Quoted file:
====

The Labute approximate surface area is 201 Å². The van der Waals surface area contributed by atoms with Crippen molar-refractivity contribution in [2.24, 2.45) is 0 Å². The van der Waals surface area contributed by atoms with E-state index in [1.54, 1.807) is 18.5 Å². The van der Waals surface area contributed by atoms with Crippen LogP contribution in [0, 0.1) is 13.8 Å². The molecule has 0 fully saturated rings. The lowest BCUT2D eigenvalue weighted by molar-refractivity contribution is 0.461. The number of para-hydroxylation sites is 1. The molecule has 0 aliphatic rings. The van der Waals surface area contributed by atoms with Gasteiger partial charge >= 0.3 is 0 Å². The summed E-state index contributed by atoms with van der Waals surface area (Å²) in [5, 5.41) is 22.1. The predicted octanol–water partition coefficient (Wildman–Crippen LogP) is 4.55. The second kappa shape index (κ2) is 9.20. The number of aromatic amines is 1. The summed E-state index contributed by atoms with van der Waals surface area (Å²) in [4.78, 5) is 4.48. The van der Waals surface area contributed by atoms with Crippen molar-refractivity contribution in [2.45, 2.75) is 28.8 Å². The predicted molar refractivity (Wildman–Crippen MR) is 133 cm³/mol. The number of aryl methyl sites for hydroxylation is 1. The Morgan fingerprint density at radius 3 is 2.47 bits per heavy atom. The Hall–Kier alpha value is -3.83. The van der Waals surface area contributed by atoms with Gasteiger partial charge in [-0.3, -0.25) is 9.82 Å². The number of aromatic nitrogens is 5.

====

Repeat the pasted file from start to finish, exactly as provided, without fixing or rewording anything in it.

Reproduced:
The Labute approximate surface area is 201 Å². The van der Waals surface area contributed by atoms with Crippen molar-refractivity contribution in [2.24, 2.45) is 0 Å². The van der Waals surface area contributed by atoms with E-state index in [1.54, 1.807) is 18.5 Å². The van der Waals surface area contributed by atoms with Crippen LogP contribution in [0, 0.1) is 13.8 Å². The molecule has 0 fully saturated rings. The lowest BCUT2D eigenvalue weighted by molar-refractivity contribution is 0.461. The number of para-hydroxylation sites is 1. The molecule has 0 aliphatic rings. The van der Waals surface area contributed by atoms with Gasteiger partial charge >= 0.3 is 0 Å². The summed E-state index contributed by atoms with van der Waals surface area (Å²) in [5, 5.41) is 22.1. The predicted octanol–water partition coefficient (Wildman–Crippen LogP) is 4.55. The second kappa shape index (κ2) is 9.20. The number of aromatic amines is 1. The summed E-state index contributed by atoms with van der Waals surface area (Å²) in [4.78, 5) is 4.48. The van der Waals surface area contributed by atoms with Crippen molar-refractivity contribution in [2.45, 2.75) is 28.8 Å². The predicted molar refractivity (Wildman–Crippen MR) is 133 cm³/mol. The number of aryl methyl sites for hydroxylation is 1. The Morgan fingerprint density at radius 3 is 2.47 bits per heavy atom. The Hall–Kier alpha value is -3.83. The van der Waals surface area contributed by atoms with Gasteiger partial charge in [-0.3, -0.25) is 9.82 Å². The number of aromatic nitrogens is 5.